I don’t watch the Grammys. Never have, never will. (Unless of course I’m up for one. Which will be never.)
Because back in the day they never saw fit to pay attention to and honor the music I love, so I feel it’s only fair I pay no attention to them, and I feel so strongly about it that I once turned down a chance to write liner notes and thus get into NARAS and be able to vote, just because I hated the system so much. (Changing the system from within is a nice sentiment, to be sure, but it very seldom works, and sleeping with the enemy, however noble your purpose might be, is a real soul-killer.)
So the Grammys have never honored real, cutting-edge, Sixties rocknroll. No, they have historically preferred to give the little gold phonographs to their idea of cutting edge: hello, Grammys for 1967, year of the first Doors album and “Surrealistic Pillow” and “Disraeli Gears” and “Are You Experienced” and
“Axis: Bold as Love.” Check THIS out…Record of the Year
“Up, Up and Away,” 5th DimensionAlbum of the Year
Sgt. Pepper's Lonely Hearts Club Band, The Beatles (Capitol)Song of the Year
“Up, Up and Away,” Jimmy L. Webb, songwriterBest New Artist
Bobbie GentryBest Vocal Performance, Male
“By the Time I Get to Phoenix,” Glen CampbellBest Vocal Performance, Female
“Ode to Billie Joe,” Bobbie GentryBest Performance By a Vocal Group (Two to Six Persons)
“Up, Up and Away,” 5th DimensionBest Performance By a Chorus (Seven or More Persons)
“Up, Up and Away,” Johnny Mann SingersBest Contemporary Single
“Up, Up and Away,” 5th DimensionBest Contemporary Album
Sgt. Pepper's Lonely Hearts Club Band, The Beatles (Capitol)Best Contemporary Male Solo Vocal Performance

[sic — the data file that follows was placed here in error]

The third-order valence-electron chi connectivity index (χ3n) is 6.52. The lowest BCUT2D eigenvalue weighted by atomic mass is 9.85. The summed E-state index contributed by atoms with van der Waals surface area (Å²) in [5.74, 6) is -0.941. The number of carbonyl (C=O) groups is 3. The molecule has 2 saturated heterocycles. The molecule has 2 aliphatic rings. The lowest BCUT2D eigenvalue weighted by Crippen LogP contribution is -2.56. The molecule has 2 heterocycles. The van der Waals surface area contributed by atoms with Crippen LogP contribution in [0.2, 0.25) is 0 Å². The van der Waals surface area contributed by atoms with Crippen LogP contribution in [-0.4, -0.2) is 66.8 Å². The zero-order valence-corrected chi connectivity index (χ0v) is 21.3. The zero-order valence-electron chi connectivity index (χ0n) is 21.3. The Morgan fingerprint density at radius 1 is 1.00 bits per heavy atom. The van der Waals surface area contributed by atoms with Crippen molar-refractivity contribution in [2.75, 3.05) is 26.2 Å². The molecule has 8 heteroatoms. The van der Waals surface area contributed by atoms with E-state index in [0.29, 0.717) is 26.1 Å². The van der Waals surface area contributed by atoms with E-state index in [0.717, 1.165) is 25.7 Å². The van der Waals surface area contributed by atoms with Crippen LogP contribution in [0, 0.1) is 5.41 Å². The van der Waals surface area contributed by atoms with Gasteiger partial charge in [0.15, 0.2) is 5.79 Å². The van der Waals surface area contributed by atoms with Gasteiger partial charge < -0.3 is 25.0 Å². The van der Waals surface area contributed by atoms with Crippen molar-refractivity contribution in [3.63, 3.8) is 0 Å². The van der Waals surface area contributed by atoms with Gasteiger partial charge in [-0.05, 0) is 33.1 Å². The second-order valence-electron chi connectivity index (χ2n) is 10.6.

“By the Time I Get to Phoenix,” Glen CampbellBest Contemporary Female Solo Vocal Performance
“Ode to Billie Joe,” Bobbie GentryBest Contemporary Group Performance, Vocal or Instrumental
“Up, Up and Away,” 5th Dimension
SIX Grammys for that piece of utter flufftrash “Up, Up and Away!” Three for mopey little Bobbie Gentry! Two for musical gelding Glen Campbell! My gorge, she is a-rising…
And the following four years, the giant and blazing heart of the most creative music that ever lived, were just as vomitous. Nothing for the Stones, the Doors, the Who, the Airplane, Cream, the Dead. Though “Sgt. Pepper” did squeak in…
So now the Grammys are handing out “honorary” awards, Lifetime Achievement Awards, and last night the Doors got one. Which is basically saying Yeah, we didn’t think you were good enough to win one of these babies when you were actually working
, but hey, Dwhores, you're safely irrelevant now, so we’ll just lob you this sop in your retirement golden years, now that you haven’t done anything dangerously creative for almost four decades and all you want to do now (looking at YOU, Ray and Robby) is sit back and peddle your songs for diaper or car TV spots.
Of the four band members, only blank-faced Robby Krieger was present, the insufferable Ray and the estimable John apparently still being at daggers drawn. (Thank all gods the little gopher boy Sugerman, being dead, can no longer pollute even these
loathsome proceedings with his presence…)
And the blither did make reference to Jim as the “lead shaman” of the group. WhatEVAH. No word on where he
was on the night, but you can damn well bet it wasn’t anywhere near the ceremony.
(I received all this information from MDF Steve, by the way, since I was watching not the Grammys but “POTC2: Dead Man’s Chest” for the thousandth time, and my state was the more gracious for it…)
But these days music is all about “product.” (Well, it was back then, too, of course; but at least there was the above-mentioned substance to balance it out). With a few shining exceptions (the magnificent Dixie Chicks, who SO rock in all senses of the word; Springsteen; Dylan; even the mangy old Police back again), the stuff music “fans” want to see today is the purest plastic and the people who “play” and “sing” it can’t do either of those without lip-synching or an augmented backup track—since they can neither, you guessed, sing or play like REAL ARTISTS.
Enough. Going to listen to Cream, I think, now, to get the taste of bogus out of my musical mouth.
Oh, and if you have to call yourself
"John Legend," chances are pretty good you're not one. And never will be.